States With Religious and Philosophical Exemptions From School Immunization Requirements

6/14/2019

All 50 states have legislation requiring specified vaccines for students. Although exemptions vary from state to state, all school immunization laws grant exemptions to children for medical reasons. There are 45 states and Washington D.C. that grant religious exemptions for people who have religious objections to immunizations. Currently, 15 states allow philosophical exemptions for those who object to immunizations because of personal, moral or other beliefs.

Immunization map

Source: Adapted from the LexisNexis StateNet Database and the Immunization Action Coalition, May 2019.
* The existing statute in Minnesota and Louisiana does not explicitly recognize religion as a reason for claiming an exemption, however, as a practical matter, the non-medical exemption may encompass religious beliefs.

**In Virginia, parents can receive a personal exemption only for the HPV vaccine.

***Missouri’s personal belief exemption does not apply to public schools, only child care facilities.

 


 

Enacted Legislation 2019

  • Washington House Bill 1638 removes the personal belief exemption for the measles, mumps and rubella vaccine requirement for public schools, private schools and day care centers.
  • Maine House Bill 586 removes personal and religious belief exemptions for public school immunization requirements.
  • New York Senate Bill 2994 removes the religious exemption for public school immunization requirements.

Enacted Legislation 2017

  • Indiana House Bill 1069 adds meningitis to the required immunizations a student enrolling in a residential campus of an approved postsecondary educational institution must be immunized against. 
  • Utah House Bill 308 requires the Department of Health to create an online education module regarding certain preventable diseases; amends the grounds for exemptions from required vaccines; requires the renewal of a student's vaccination exemption under certain conditions; create a new vaccination exemption form; allows for the vaccination exemption form to be completed online in conjunction with the education module and discontinues the practice of allowing local health departments to vaccinate students and recover costs.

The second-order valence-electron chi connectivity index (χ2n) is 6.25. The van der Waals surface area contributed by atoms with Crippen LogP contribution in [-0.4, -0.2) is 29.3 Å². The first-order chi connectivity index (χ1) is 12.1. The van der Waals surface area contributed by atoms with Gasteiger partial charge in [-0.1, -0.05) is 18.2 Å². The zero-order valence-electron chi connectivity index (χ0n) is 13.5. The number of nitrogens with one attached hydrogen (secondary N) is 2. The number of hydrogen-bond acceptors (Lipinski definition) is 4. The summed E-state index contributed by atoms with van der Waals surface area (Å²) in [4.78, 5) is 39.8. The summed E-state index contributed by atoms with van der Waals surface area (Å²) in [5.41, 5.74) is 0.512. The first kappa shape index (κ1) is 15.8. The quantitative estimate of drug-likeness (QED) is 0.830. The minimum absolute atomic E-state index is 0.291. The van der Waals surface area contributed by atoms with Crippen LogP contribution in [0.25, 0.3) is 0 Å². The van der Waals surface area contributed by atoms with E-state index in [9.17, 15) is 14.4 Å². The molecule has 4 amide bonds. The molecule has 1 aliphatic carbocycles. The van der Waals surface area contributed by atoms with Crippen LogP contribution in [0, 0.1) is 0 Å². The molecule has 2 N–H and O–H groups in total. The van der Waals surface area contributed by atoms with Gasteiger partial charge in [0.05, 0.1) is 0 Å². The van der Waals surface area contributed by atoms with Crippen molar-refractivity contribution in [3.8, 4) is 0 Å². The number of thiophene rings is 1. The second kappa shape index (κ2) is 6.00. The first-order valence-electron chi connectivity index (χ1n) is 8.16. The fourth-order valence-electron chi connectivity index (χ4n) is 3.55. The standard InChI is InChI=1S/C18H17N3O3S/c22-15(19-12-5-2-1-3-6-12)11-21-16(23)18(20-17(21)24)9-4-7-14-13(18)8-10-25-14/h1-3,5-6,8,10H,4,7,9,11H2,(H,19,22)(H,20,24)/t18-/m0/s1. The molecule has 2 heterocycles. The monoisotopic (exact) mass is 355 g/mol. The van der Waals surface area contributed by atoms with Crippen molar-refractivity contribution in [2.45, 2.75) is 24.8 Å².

Enacted Legislation 2016

  • Delaware House Bill 91 adds language around its existing religious exemption, explaining that in the event that the Division of Public Health declares that there is an outbreak of a vaccine preventable disease, or if in the estimation of the Division of Public Health, an unvaccinated child has had, or is at risk of having an exposure to a vaccine preventable disease, the child shall be temporarily excluded from attendance at the public school. It also gives the Division of Public Health the authority to review medical exemptions signed by a physician. 
  • Minnesota House Bill 2749 applied its statutes related public school immunization requirements and exemption criteria to its free voluntary prekindergarten program.

 

Enacted Legislation 2015

  • With the passage of Senate Bill No. 277, California removed exemptions based on personal beliefs, which are defined in that state as also including religious objections.
  • Connecticut HB 6949 requires an annual, notarized, statement from parents or guardians specifying religious objection to required vaccinations. 
  • Illinois SB1410, awaiting the governors’ action in June 2015, would require each public school district to make exemption data available to the public. It also would require parents or guardians who claim a religious exemption to detail their objections for specific immunizations, obtain a health care provider’s signature, and submit an exemption certificate for each child before kindergarten, sixth and ninth grade. Local school authorities would determine if the exemption request constitutes valid religious objection, as philosophical exemption is not permitted in Illinois.
  • South Dakota’s new law requires a child’s immunization records to be shared among health care providers, federal and state health agencies, child welfare agencies, and schools, unless the patient or guardian signs a refusal. It requires providers to inform parents or guardians that they have the right to refuse disclosure of records.